December 09, 2020 3 min read
This article is about one of the games that inspired Kickit; Jianzi - read on to learn more about this innovative and ancient Chinese game! It is important to note that Kickit did not invent this game and that the concept of kicking a shuttlecock has been around for centuries. Kicking a shuttlecock has origins in several countries in addition to China. Kickit developed a durable kickable shuttlecock as a soccer training device as it has been found to improve coordination and dexterity for soccer players. It is important to celebrate the inspiration and history behind all new technology so here is Jianzi!
Did you know David Beckham has played Jianzi?!
Jianzi is a traditional sport in China that uses a weighted shuttlecock which must be kept in the air by the player’s bodies except for the hands. Jianzi is a favorite pastime in China and has been enjoyed by children and adults for centuries as well as evolving into a competitive sport. The rules of Jianzi vary based on the level of play, from competitive to recreational.
Jianzi itself was derived from another Chinese sport called Cuju, in which a ball must be kicked through an opening into a net, and the use of hands is not allowed. Jianzi doesn’t use a ball and, in fact, is named after the weighted, feathered shuttlecock that is used to play the game. In addition to China, the game of kicking a shuttlecock also has origins and variations in countries like Vietnam, the Philippines, and in recent years, the concept has even gained a following in the USA, Europe, and other countries. It is estimated that the history of Jianzi goes back two thousand years.
The jianzi or shuttlecock is kept from touching the ground using various parts of the body except for the hands. Primarily, the jianzi is balanced and propelled through the air using the feet or parts of the leg. Skilled players may employ the use of impressively acrobatic and powerful overhead kicks. In China, there are two ways to play an informal or recreational game:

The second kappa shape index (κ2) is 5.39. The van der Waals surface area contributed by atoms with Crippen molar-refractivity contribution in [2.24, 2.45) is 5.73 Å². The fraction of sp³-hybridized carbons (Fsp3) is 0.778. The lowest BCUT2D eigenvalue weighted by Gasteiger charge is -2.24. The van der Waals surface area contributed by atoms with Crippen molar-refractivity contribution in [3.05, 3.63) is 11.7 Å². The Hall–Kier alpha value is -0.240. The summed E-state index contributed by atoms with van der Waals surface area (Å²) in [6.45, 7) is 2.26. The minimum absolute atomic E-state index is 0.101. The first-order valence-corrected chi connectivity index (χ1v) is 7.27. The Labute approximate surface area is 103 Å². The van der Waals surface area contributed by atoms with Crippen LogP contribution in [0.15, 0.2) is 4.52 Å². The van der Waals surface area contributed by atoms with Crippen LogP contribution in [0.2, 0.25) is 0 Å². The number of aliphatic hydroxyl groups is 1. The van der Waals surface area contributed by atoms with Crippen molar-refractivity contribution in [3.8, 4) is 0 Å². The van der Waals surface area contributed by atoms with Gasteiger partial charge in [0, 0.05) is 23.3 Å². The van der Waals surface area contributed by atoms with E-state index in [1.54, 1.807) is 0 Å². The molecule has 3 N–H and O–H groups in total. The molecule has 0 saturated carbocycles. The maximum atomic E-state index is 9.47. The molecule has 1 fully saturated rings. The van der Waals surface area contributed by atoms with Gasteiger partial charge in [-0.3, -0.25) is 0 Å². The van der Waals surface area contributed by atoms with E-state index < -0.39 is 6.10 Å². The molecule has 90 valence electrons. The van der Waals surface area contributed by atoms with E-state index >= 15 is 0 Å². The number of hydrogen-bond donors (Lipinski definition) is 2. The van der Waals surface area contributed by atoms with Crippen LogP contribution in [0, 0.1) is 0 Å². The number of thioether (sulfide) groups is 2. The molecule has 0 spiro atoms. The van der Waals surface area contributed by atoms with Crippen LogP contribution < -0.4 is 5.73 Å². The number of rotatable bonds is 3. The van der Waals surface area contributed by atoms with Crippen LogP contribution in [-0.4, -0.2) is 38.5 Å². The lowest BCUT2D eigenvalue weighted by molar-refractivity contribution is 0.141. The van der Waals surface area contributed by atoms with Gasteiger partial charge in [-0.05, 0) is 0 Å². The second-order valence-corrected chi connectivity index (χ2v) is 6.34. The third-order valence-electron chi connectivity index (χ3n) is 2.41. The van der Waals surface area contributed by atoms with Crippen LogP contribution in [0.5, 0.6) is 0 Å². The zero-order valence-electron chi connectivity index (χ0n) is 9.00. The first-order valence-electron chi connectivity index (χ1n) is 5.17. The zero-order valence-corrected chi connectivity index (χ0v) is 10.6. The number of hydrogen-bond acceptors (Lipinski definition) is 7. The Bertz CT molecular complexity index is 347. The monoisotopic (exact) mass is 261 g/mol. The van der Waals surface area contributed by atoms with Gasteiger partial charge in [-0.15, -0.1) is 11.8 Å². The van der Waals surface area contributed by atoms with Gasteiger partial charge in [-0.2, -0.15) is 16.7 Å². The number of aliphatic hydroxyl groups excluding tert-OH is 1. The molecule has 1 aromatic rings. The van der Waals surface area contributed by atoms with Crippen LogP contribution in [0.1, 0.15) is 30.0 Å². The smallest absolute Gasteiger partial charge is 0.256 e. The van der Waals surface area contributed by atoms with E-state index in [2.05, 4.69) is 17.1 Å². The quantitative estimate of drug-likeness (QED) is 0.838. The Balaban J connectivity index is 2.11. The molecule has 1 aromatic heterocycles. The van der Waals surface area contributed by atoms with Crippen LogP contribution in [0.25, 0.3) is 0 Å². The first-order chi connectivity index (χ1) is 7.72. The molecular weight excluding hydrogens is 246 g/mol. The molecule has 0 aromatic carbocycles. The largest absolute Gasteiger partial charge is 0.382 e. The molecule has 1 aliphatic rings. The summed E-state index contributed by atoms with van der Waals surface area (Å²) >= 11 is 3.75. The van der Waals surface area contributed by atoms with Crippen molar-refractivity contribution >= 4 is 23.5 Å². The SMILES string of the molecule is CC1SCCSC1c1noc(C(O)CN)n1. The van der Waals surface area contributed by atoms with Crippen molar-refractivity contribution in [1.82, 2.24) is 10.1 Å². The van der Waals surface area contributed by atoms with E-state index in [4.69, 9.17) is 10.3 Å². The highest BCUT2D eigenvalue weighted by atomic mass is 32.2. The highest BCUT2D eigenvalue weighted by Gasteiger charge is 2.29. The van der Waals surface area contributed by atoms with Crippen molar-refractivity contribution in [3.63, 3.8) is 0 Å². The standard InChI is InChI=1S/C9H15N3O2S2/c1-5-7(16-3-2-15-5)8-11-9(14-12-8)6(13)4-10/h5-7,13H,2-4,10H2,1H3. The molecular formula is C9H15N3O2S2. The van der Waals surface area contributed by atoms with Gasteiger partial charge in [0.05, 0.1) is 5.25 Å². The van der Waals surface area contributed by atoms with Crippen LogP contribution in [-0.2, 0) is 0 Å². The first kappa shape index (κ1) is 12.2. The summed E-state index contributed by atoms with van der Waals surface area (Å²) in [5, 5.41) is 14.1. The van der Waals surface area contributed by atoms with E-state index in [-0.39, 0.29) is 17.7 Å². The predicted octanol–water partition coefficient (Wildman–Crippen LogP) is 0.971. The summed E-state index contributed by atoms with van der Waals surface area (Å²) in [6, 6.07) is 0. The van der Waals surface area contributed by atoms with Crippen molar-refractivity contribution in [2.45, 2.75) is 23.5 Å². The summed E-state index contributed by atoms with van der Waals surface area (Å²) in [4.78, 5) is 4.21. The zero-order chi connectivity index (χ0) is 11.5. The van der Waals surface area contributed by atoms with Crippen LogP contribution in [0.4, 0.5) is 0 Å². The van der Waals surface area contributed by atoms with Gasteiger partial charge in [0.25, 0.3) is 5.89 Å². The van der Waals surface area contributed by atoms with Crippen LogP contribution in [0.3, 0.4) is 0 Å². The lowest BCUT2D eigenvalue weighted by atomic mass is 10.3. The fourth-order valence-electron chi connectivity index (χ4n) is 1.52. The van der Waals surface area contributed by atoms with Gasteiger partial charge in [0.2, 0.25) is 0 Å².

Government-run competitive games are called “hacky-sack” and are played on a rectangular court that is 6 by 12 meters and divided by a net, very similar to badminton. In 2009, a brand new game called Chinese JJJ was invented and has become the most popular competitive form of the game. The most interesting fact about Chinese JJJ is that it applies soccer’s goal shooting techniques for each side to attack each other over a low middle net.
Recreational games involving two players or two sides often have the objective of keeping the Jianzi in the air until an agreed target of 100 kicks is reached. In circle play between multiple people, the objective of the game is usually to keep play going. In all forms, a skillful display is the key component of the game!
Just look at how amazing this is!
Whether you play the ancient game Cuju, the ancient game Jianzi, or the soccer version Kickit, you will enjoy several physical benefits including better coordination, aerobic exercise, and improved balance. Kickit, inspired by four similar sports including Jianzi, was designed for the modern soccer player and fan to enjoy as a fun, skill-building game.